embroidered butterflies

The quiet stitch

Needlework is great for creating a state of quietude.

Working alone (even if you are sitting there with others), it’s really just you and the needle, stitching as you go with the flow or according to a pattern. It creates a meditative state in the same way when we take up our knitting or crochet and do nothing else, think nothing else except to be in the moment.

Moving from one stitch to the next, the next and the next, just paying attention to nothing else except the pattern. Or, your breathing. That’s what makes it meditative. And also why I call it the quiet stitch. In those moments, there is just you and your pair of hands. And then you ask who is stitching?

  1. T-shirt applique. I used a piece of cloth double adhesive as opposed to the other one I have which is only one-sided. It’s very thin but very sticky yet once you iron it on to your working surface, the glue melted away leaving no stickiness. Really great when it’s easy to pass the needle through to do the embroidery stitches. A roll from Daiso costs SGD2.00.

double adhesive from Daiso

Followed up with using cotton sashiko thread for the embroidery. Just freehand and going with the flow. Nothing pre-planned. The appliqué is 100% cotton printed cloth for SGD5.00 from a shop at People’s Park although you can get the same at Spotlight but at twice the price. Threads are from Golden Dragon Store.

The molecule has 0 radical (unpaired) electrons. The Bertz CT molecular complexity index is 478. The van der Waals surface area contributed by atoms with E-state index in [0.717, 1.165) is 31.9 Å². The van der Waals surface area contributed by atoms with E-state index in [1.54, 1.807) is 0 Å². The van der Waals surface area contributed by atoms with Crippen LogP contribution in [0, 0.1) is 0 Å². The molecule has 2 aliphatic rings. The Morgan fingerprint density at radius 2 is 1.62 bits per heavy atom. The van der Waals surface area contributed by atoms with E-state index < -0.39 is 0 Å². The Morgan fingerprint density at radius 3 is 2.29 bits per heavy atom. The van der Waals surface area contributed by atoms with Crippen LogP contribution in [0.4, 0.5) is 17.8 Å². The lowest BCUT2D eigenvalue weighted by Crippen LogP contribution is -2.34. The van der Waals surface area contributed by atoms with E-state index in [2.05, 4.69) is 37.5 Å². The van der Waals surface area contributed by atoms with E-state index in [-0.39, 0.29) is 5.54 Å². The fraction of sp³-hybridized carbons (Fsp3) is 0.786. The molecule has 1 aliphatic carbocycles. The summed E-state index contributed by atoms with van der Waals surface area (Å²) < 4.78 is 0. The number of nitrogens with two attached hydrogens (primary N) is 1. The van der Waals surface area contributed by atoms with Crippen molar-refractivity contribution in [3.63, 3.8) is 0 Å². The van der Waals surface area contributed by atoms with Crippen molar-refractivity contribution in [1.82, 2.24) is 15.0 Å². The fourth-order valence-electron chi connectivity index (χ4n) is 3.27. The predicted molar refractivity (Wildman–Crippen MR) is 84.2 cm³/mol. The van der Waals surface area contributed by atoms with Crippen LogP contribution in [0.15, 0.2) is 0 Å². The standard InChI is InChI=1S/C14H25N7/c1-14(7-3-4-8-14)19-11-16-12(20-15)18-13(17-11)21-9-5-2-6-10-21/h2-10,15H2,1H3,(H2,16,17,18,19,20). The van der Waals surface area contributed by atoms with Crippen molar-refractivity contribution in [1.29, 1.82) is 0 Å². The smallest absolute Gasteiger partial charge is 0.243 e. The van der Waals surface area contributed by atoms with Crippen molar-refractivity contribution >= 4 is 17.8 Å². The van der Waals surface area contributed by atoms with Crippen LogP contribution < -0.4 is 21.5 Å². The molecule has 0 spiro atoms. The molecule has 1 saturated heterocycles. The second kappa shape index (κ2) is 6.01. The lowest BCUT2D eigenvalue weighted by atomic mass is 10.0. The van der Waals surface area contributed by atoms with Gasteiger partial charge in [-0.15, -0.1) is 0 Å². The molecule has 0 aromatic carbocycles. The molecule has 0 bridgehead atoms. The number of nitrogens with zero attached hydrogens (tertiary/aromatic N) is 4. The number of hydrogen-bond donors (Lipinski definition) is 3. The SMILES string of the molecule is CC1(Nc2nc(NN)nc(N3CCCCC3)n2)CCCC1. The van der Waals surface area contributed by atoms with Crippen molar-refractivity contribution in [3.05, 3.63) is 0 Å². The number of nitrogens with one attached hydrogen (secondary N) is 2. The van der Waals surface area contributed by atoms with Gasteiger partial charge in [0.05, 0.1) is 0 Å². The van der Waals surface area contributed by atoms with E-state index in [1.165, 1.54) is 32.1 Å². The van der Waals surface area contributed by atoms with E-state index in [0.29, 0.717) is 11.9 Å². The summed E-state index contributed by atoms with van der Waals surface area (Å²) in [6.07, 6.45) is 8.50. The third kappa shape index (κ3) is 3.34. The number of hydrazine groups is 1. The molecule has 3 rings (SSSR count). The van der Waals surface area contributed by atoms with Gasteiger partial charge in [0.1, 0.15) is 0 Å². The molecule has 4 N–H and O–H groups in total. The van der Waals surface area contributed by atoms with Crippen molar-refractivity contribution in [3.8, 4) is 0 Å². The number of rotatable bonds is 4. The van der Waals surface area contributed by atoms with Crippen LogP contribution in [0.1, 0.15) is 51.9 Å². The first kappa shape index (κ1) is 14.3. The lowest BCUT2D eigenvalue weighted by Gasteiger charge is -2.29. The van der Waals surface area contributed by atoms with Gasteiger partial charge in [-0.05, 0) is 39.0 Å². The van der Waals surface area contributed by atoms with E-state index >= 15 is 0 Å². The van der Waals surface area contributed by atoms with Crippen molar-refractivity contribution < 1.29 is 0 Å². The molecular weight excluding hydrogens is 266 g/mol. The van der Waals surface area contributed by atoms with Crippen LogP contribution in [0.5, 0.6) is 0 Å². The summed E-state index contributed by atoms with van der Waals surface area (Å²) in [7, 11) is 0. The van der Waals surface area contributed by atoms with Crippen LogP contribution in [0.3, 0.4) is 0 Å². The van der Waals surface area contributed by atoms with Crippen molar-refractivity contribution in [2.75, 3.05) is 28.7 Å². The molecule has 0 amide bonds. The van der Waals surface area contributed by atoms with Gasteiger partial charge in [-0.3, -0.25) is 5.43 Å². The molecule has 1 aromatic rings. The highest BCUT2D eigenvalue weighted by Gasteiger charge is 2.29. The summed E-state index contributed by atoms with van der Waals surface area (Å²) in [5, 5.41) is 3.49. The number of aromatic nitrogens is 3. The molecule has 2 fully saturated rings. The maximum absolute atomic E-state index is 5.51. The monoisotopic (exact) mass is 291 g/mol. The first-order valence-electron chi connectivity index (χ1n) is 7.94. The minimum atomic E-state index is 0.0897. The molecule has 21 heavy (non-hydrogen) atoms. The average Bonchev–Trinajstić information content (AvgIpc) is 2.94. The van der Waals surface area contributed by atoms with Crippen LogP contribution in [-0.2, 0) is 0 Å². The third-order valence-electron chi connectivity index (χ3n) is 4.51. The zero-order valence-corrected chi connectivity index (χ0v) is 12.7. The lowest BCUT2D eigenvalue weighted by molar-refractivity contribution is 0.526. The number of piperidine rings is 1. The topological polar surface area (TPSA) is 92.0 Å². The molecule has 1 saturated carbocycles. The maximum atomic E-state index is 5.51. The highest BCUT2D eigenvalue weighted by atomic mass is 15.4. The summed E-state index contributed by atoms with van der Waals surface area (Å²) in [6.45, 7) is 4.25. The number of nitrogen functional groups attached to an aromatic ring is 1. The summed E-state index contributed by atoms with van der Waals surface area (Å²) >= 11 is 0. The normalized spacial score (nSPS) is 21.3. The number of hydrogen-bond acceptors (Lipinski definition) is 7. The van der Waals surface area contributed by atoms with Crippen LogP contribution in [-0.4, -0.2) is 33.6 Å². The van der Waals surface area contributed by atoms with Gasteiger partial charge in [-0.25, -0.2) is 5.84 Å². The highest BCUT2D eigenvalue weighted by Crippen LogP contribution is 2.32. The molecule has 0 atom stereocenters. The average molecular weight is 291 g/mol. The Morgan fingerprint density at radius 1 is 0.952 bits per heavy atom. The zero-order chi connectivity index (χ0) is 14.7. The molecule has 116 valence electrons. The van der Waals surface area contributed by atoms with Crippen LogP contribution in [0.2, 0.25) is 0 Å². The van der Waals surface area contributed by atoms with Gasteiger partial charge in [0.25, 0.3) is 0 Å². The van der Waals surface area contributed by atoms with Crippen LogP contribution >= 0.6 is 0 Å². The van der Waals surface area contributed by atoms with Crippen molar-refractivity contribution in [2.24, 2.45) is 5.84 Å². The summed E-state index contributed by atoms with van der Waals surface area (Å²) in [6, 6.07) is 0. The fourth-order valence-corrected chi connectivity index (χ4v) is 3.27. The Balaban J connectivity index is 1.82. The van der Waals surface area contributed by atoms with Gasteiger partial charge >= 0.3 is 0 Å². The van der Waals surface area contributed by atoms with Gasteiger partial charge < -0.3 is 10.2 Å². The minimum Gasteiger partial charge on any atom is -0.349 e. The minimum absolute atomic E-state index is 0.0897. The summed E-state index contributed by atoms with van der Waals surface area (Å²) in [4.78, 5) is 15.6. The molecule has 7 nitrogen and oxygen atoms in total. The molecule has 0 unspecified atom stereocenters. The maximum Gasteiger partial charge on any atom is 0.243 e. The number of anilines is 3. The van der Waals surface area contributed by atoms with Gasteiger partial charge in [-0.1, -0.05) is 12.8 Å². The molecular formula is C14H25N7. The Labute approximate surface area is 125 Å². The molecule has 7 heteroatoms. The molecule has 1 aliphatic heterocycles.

t-shirt applique

2. Shoulder bags. There have been numerous occasions when I have found myself just wanting to create a shoulder bag from scratch and hand-stitching the entire project. No machine stitching at all even when it comes to the lining. I continue to find it extremely fulfilling when I complete something entirely by hand. Even a skirt. It’s a great way to just be in the creative act. And to bypass or short out that notoriously busy mind.

3. Embroidery. I have the good Canossian sisters to thank for for starting me off on my love for embroidery. It was a subject in primary school and it was always a thrill to see my teacher take out all those colourful threads for the lesson. There would be no chatting whatsoever while the session is on. Just our hands being busy. Each of us would keep our individual projects wrapped in a piece brown paper in between. This piece of paper also served to line the table thus keeping everything neat and clean.

4. Medicine bags. Symbols have always been a part of my life and I have done front pieces for medicine bags by embroidering them down onto pure cotton and imbuing them with Reiki or healing intentions. There was once this Mason chap who took an interest in my symbols and told me ‘they’ have found them powerful. He asked for more but wouldn’t tell me what he did with them but suffice to say I learned a valuable lesson there.

There are many other projects I have stitched over the years which are no longer with me. I remember doing shisha work with mirrors in a paisley design, embroidering the front of a white shirt. Gifted a friend with it. Bought the gold and silver threads from a haberdashery shop in Perth. Can’t get them here in Singapore. And if you haven’t yet taken up needlework, I hope this inspires you to give it a try. The supplies can be quite simple. With a needle, some thread and cloth or paper, you can start stitching the quiet stitch. You will find needlework can bring you to places within you you never knew existed. Just let your needle show you the way.

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